- Next, visit the DiscountASP.NET Marketplace (from your hosting Control Panel) and locate the Telerik deal. Discount will provide you with a coupon code.
- Take that code, visit Telerik.com, and get $50 off your purchase!
Friday, April 11, 2008
A couple of weeks ago Telerik started a brand new challenge focused on Telerik Reporting. In this challenge, we're simply asking that you send us a short 1 - 2 page case study outlining how you've used Telerik Reporting to handle your reporting needs. We're very interested to see how different people are using Telerik Reporting to create innovative and elegant solutions in the .NET community, so now is your chance to show-off your Reporting skills. And the best part of the challenge is that everybody is a winner! No, really. Everybody.
Here's how the prizes work: You submit a short case study telling us how you use Telerik Reporting with a few screenshots. Assuming you meet the requirements (which you should if you spend any real amount of effort on this task), you'll be able to select one of three prizes:
- A free 1-year extension of your Telerik Reporting subscription license
- A free additional Telerik Reporting license (for you or a friend)
- A $300 coupon towards any Telerik purchase!
So get cracking on those case studies. Even if you haven't used Telerik Reporting yet, download the trial, implement a solution, and send us a case study. You've got until July to create and sumbit a case study, so you have some time to come-up with a great idea and submit it. Make it innovative enough, and you may just have a nice little summer bonus waiting for you.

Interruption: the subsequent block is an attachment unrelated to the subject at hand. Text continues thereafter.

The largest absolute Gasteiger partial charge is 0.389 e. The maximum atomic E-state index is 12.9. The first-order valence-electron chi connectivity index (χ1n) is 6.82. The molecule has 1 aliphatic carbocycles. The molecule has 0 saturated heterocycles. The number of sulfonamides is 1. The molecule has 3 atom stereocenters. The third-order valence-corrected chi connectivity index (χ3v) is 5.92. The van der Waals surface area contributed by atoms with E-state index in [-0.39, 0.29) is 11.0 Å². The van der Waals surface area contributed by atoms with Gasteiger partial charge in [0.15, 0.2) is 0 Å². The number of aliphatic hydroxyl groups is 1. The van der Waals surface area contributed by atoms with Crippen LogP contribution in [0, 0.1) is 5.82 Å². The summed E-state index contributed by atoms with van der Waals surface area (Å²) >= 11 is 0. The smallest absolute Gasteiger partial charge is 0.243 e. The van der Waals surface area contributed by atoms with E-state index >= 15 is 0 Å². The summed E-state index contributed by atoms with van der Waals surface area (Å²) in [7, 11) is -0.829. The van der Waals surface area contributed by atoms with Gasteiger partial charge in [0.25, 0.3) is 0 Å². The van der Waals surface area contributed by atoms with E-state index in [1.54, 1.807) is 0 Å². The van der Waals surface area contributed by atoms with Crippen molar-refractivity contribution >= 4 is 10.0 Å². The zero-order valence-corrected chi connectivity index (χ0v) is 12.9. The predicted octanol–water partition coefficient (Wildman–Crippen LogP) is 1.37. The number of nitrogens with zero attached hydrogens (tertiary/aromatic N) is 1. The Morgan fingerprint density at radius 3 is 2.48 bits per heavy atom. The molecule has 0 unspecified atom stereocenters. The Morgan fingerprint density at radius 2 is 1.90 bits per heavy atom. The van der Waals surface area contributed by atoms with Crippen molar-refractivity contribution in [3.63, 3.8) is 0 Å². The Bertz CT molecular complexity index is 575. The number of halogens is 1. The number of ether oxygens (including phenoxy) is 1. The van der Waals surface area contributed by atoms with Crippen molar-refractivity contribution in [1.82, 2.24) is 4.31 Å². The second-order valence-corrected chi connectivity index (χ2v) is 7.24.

Submit your case studies now
If you're not already counting down the days with the Q1 2008 quiz game (any why aren't you?!), don't forget that next week welcomes the introduction of the big Q1 2008 release! There has already been a lot of coverage on what to expect in this release in my past blog posts, and even more info is being revealed day-by-day in the Q1 game. I highly encourage you to review those resources to remind yourself what's new, what's changed, and what's important in the Q1 release.
Since I've dedicated most of my previous coverage to the enhancements coming in the ASP.NET AJAX controls, let me take a moment and highlight some of the cool new things coming to the Reporting and WinForms products:
- Brand new VS-integrated designer with much improved layout support
- New! Export to RTF
- New! Automatic report parameter UI (for accepting run-time user supplied parameters)
- Available in both ASP.NET and WinForms viewers
- Radically improved and highly optimized RadGridView
- New! RadCarousel and RadForm controls
- New! Help Desk and CAB demo apps
- 2 new themes
I don't usually dedicate a full post to introducing a survey, but I think this survey needs some extra explanation to ensure accurate results. The question posed in the new blog poll is simple:
"What is the primary reason you write code?"
We all are motivated to write code for different reasons. No reason is necessarily better than another, but understanding that not all programmers are programming for the same reason is essential when we interact with people in the .NET community. For purposes of this survey, I want you to indicate which of these three groups most closely defines why you write code: